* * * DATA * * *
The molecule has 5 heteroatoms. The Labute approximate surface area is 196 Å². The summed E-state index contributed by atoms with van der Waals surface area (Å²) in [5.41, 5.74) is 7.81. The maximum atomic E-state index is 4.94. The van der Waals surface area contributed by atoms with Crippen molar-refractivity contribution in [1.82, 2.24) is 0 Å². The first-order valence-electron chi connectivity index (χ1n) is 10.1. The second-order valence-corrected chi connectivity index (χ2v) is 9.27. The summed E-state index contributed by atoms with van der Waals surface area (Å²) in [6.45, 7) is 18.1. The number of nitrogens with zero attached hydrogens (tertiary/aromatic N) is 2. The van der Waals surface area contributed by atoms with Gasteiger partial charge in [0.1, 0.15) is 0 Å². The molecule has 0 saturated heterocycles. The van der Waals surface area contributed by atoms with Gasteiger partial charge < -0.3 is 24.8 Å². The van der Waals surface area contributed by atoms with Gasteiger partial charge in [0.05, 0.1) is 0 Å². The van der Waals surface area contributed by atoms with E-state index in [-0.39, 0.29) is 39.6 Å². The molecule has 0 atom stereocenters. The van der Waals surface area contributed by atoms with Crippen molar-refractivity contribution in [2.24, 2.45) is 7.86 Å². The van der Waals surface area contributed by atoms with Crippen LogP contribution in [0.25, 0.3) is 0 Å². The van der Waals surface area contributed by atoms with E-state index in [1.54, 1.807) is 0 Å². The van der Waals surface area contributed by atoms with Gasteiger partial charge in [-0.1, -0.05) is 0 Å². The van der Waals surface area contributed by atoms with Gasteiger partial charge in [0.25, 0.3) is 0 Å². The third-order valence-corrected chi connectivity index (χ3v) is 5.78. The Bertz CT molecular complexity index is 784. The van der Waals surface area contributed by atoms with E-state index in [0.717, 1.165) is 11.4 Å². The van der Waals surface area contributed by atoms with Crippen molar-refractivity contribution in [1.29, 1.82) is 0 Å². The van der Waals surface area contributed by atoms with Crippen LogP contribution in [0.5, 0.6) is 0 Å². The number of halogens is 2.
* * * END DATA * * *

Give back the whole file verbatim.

The molecule has 5 heteroatoms. The Labute approximate surface area is 196 Å². The summed E-state index contributed by atoms with van der Waals surface area (Å²) in [5.41, 5.74) is 7.81. The maximum atomic E-state index is 4.94. The van der Waals surface area contributed by atoms with Crippen molar-refractivity contribution in [1.82, 2.24) is 0 Å². The first-order valence-electron chi connectivity index (χ1n) is 10.1. The second-order valence-corrected chi connectivity index (χ2v) is 9.27. The summed E-state index contributed by atoms with van der Waals surface area (Å²) in [6.45, 7) is 18.1. The number of nitrogens with zero attached hydrogens (tertiary/aromatic N) is 2. The van der Waals surface area contributed by atoms with Gasteiger partial charge in [0.1, 0.15) is 0 Å². The molecule has 0 saturated heterocycles. The van der Waals surface area contributed by atoms with Gasteiger partial charge < -0.3 is 24.8 Å². The van der Waals surface area contributed by atoms with Gasteiger partial charge in [0.05, 0.1) is 0 Å². The van der Waals surface area contributed by atoms with E-state index in [-0.39, 0.29) is 39.6 Å². The molecule has 0 atom stereocenters. The van der Waals surface area contributed by atoms with Crippen molar-refractivity contribution in [2.24, 2.45) is 7.86 Å². The van der Waals surface area contributed by atoms with Crippen LogP contribution in [0.25, 0.3) is 0 Å². The van der Waals surface area contributed by atoms with E-state index in [1.54, 1.807) is 0 Å². The van der Waals surface area contributed by atoms with Gasteiger partial charge in [-0.1, -0.05) is 0 Å². The van der Waals surface area contributed by atoms with Gasteiger partial charge in [0.25, 0.3) is 0 Å². The third-order valence-corrected chi connectivity index (χ3v) is 5.78. The Bertz CT molecular complexity index is 784. The van der Waals surface area contributed by atoms with E-state index in [0.717, 1.165) is 11.4 Å². The van der Waals surface area contributed by atoms with Crippen molar-refractivity contribution in [1.29, 1.82) is 0 Å². The van der Waals surface area contributed by atoms with Crippen LogP contribution in [0.5, 0.6) is 0 Å². The number of halogens is 2.